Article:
In this study, the acquired PPG signals and an artificial sine wave signal were decomposed with the WT into their respective components so that TE and CI could be calculated. The relative contributions of each of the components to the overall signal, expressed as amplitude ratios, are typical WT outputs but were not considered for this study as these results were previously published [4]. During leg lowering, perfusion decrease in the test foot is explained by a constriction of arterioles secondary to the increased venous distension when the foot is in a pendent posture, which constitutes the VAR [39]. The fast perfusion decreases in the control foot (not so pronounced as in the test foot) is thought to be due to a centrally mediated neurogenic reflex initiated to maintain the vascular homeostasis in the lower limb [4]. The sine wave signal scalogram showed TE values generally invariant regarding the component, which reflects the regularity of these signals. The highest TE values were recorded for both the highest (cardiac) and lowest (NOi) frequency components, meaning a richer texture was found in the corresponding ROIs, likely explained by the particular overlap of the spectral waves that define them. Contrarily, the PPG signal scalogram showed that the higher frequency (HF) components (cardiac, respiratory, myogenic) displayed higher TE values in either foot, meaning the corresponding ROIs are more texturally rich, i.e., more complex in comparison to the lower frequency components. This suggests that TE assessment of PPG scalograms is sensitive to the underlying phenomena that explain the physiological complexity of these signals. In our data, both TE and MSE analyses showed an overall decrease in the PPG signal and in the respective components’ entropies during leg lowering in both the test and control feet. This result seems to indicate a bilateral decrease in the vascular adaptation capacity to the lower perfusion levels observed during leg lowering. This apparent decrease in adaptation capacity is further reinforced by the observation that several PPG components’ entropies show significant differences between the recovery and baseline phases, suggesting that full recovery was not attained at the end of the protocol. In our view, these results indicate that that VAR creates a state of reduced perfusion that, while not compromising tissue viability, destabilizes the evoked regulatory mechanisms. When considering the test foot, MSE detected a significant decrease in the entropy of all components during VAR. TE, however, detected an entropy decrease in the cardiac, respiratory, and myogenic components, an increase in both endothelial components and no change in the sympathetic. Regarding the control foot, an overall entropy decrease was observed with both tools. MSE recorded a decrease in the complexity of all components, although not so pronounced as in the test foot, which again is likely attributable to the magnitude of the perfusion decrease. Again, TE showed more subtle changes, only significant for the respiratory and NOi components. Overall, MSE and TE showed similar responses in the high frequency components (cardiac, respiratory, myogenic), and dissimilar responses in the low frequency components (sympathetic, NOd, NOi), suggesting that TE loses analytical sensitivity in the latter regions. This loss of sensitivity may be attributed to an incomplete visual resolution of the scalogram bands of the low frequency components, leading to a less precise identification of the respective ROIs. Nevertheless, TE was able to differentiate the entropies of most components during VAR between the test and control limbs. Overall, although both TE and MSE were able to detect differences in entropy, MSE was consistently more sensitive. One should keep in mind that MSE and TE ensure different scale evaluations—frequency for TE and time for MSE, which are two aspects of the same reality (i.e., perfusion signal). Thus, both analytical strategies provide different views into the same physiological event, which can also help to explain the differences in sensitivity found. MSE detected changes in entropy between limbs during both VAR and recovery phases, while TE was only able to detect the more pronounced changes that occurred during VAR. Furthermore, MSE was sensitive to changes in entropy for a greater number of components in comparison to TE. Although the performance of the reference MSE method was superior under the conditions studied, these results suggest that TE is an interesting and suitable tool for assessing the complexity of PPG microcirculation signals considered as WT scalograms, in particular for the analysis of high frequency components.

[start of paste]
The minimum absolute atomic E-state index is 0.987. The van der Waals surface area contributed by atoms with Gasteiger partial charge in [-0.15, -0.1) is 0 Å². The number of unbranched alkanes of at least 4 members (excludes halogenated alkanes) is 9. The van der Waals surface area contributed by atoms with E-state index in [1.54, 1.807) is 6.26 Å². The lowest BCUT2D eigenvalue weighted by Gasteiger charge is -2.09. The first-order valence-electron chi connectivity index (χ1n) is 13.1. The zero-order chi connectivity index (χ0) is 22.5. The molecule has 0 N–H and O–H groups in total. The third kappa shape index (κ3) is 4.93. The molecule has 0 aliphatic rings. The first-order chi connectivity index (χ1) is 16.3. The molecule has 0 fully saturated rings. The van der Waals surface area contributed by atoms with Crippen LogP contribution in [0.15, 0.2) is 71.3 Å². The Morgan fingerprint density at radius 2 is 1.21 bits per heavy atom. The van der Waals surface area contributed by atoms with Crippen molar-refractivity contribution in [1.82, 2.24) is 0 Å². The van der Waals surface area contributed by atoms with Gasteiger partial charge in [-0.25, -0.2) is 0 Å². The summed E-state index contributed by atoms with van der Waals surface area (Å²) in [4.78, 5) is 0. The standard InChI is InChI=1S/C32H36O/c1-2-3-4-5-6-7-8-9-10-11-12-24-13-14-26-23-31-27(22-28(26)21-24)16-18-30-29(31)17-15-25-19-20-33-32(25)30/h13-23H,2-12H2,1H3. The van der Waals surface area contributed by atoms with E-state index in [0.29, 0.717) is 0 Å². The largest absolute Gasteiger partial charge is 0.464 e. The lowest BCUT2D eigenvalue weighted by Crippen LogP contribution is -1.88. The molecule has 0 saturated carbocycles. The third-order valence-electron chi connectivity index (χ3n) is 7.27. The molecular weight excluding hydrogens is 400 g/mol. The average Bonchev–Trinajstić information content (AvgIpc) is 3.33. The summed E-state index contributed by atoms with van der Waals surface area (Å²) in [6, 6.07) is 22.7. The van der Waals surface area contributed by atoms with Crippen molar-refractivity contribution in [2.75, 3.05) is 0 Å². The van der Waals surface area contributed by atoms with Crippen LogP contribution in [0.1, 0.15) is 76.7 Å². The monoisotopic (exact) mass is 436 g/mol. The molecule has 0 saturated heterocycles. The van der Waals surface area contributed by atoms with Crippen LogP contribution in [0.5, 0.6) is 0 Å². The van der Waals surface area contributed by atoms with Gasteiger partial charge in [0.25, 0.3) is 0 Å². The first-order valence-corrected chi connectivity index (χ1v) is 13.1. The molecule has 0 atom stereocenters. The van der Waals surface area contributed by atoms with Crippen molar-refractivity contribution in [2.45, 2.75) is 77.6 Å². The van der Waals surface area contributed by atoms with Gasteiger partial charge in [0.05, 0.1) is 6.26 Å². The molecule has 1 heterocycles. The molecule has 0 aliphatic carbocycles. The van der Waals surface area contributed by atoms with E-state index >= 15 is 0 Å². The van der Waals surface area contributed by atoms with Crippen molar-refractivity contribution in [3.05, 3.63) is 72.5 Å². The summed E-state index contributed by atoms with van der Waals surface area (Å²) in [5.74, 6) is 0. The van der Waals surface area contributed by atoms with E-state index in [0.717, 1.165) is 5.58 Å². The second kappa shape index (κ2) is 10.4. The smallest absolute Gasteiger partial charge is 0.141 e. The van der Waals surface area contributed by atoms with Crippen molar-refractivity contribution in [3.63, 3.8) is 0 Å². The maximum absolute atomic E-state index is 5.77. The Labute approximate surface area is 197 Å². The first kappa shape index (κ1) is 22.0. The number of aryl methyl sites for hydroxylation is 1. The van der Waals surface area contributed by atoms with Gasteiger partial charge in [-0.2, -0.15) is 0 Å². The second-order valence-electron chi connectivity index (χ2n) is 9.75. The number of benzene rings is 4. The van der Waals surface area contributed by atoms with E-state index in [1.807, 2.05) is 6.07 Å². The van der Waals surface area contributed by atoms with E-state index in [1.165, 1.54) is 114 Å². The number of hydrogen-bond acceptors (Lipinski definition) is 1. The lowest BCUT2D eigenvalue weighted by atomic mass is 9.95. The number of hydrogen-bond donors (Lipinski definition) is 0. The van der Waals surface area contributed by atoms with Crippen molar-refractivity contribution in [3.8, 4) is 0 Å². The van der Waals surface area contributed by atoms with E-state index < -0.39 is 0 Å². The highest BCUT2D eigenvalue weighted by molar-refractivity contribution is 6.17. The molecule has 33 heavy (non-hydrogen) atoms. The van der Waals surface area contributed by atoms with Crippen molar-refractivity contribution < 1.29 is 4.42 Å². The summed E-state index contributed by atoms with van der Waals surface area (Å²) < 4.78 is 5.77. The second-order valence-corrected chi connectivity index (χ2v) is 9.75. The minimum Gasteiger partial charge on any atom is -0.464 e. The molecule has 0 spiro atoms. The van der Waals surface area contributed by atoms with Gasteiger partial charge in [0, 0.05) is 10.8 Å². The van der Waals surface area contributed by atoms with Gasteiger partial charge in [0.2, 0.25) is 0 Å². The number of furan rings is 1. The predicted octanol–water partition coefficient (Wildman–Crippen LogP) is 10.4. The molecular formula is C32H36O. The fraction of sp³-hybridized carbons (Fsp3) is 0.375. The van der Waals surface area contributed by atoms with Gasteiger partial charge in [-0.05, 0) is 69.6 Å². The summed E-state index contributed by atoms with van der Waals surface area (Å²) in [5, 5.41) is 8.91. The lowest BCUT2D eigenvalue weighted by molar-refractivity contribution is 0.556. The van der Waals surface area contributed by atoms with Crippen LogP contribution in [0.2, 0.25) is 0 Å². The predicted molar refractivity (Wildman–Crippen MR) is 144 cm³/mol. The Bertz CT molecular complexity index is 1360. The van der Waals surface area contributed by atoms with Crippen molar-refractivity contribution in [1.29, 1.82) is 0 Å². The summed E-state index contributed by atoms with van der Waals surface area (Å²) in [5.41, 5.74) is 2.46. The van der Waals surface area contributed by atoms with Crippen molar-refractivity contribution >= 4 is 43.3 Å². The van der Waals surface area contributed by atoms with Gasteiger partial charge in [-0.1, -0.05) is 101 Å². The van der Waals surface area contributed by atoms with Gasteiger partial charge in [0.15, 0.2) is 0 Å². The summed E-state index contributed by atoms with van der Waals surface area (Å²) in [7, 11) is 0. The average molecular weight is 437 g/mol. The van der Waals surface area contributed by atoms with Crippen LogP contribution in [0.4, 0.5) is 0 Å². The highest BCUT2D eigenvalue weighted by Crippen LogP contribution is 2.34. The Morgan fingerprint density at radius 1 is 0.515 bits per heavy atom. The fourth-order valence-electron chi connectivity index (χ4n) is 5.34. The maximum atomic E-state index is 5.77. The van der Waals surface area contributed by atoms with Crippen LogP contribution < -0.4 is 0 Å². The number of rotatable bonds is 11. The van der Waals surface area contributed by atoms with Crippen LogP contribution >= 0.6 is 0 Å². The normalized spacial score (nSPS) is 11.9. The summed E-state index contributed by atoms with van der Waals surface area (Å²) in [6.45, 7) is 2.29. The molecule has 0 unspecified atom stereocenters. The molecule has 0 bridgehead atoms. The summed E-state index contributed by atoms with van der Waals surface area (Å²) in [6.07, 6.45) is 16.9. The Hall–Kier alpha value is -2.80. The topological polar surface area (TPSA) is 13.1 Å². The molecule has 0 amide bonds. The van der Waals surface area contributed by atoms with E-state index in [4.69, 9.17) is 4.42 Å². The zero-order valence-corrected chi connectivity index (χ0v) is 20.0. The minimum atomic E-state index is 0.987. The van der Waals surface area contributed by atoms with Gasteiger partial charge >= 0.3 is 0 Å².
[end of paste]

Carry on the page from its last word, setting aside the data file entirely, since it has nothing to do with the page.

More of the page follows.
5. Conclusions